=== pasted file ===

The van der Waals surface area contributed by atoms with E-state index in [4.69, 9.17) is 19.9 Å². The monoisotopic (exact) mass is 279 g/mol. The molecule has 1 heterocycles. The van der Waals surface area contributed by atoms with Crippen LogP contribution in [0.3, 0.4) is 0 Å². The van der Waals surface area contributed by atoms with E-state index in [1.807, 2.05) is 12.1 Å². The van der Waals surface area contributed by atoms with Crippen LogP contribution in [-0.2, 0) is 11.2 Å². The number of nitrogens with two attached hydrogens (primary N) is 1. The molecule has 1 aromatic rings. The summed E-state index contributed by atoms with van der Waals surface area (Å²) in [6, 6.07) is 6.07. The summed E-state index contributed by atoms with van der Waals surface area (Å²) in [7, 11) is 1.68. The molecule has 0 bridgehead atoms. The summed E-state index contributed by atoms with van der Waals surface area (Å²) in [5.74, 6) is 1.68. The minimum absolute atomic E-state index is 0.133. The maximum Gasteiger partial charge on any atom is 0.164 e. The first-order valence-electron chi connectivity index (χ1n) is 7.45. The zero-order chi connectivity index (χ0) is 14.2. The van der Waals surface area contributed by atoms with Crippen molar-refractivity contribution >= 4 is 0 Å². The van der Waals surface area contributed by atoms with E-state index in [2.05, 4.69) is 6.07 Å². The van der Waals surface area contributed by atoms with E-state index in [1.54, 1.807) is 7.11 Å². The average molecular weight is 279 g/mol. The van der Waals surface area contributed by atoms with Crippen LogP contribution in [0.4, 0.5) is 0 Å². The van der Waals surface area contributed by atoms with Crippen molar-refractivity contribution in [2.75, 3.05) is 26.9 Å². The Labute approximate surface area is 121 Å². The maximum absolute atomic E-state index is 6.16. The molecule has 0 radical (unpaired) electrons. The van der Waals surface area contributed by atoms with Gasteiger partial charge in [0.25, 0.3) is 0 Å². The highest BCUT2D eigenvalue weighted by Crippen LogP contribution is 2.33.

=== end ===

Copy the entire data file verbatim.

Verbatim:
The van der Waals surface area contributed by atoms with E-state index in [4.69, 9.17) is 19.9 Å². The monoisotopic (exact) mass is 279 g/mol. The molecule has 1 heterocycles. The van der Waals surface area contributed by atoms with Crippen LogP contribution in [0.3, 0.4) is 0 Å². The van der Waals surface area contributed by atoms with E-state index in [1.807, 2.05) is 12.1 Å². The van der Waals surface area contributed by atoms with Crippen LogP contribution in [-0.2, 0) is 11.2 Å². The number of nitrogens with two attached hydrogens (primary N) is 1. The molecule has 1 aromatic rings. The summed E-state index contributed by atoms with van der Waals surface area (Å²) in [6, 6.07) is 6.07. The summed E-state index contributed by atoms with van der Waals surface area (Å²) in [7, 11) is 1.68. The molecule has 0 bridgehead atoms. The summed E-state index contributed by atoms with van der Waals surface area (Å²) in [5.74, 6) is 1.68. The minimum absolute atomic E-state index is 0.133. The maximum Gasteiger partial charge on any atom is 0.164 e. The first-order valence-electron chi connectivity index (χ1n) is 7.45. The zero-order chi connectivity index (χ0) is 14.2. The van der Waals surface area contributed by atoms with Crippen molar-refractivity contribution >= 4 is 0 Å². The van der Waals surface area contributed by atoms with E-state index in [2.05, 4.69) is 6.07 Å². The van der Waals surface area contributed by atoms with E-state index in [1.54, 1.807) is 7.11 Å². The average molecular weight is 279 g/mol. The van der Waals surface area contributed by atoms with Crippen LogP contribution in [0.4, 0.5) is 0 Å². The van der Waals surface area contributed by atoms with Crippen molar-refractivity contribution in [2.75, 3.05) is 26.9 Å². The Labute approximate surface area is 121 Å². The maximum absolute atomic E-state index is 6.16. The molecule has 0 radical (unpaired) electrons. The van der Waals surface area contributed by atoms with Gasteiger partial charge in [0.25, 0.3) is 0 Å². The highest BCUT2D eigenvalue weighted by Crippen LogP contribution is 2.33.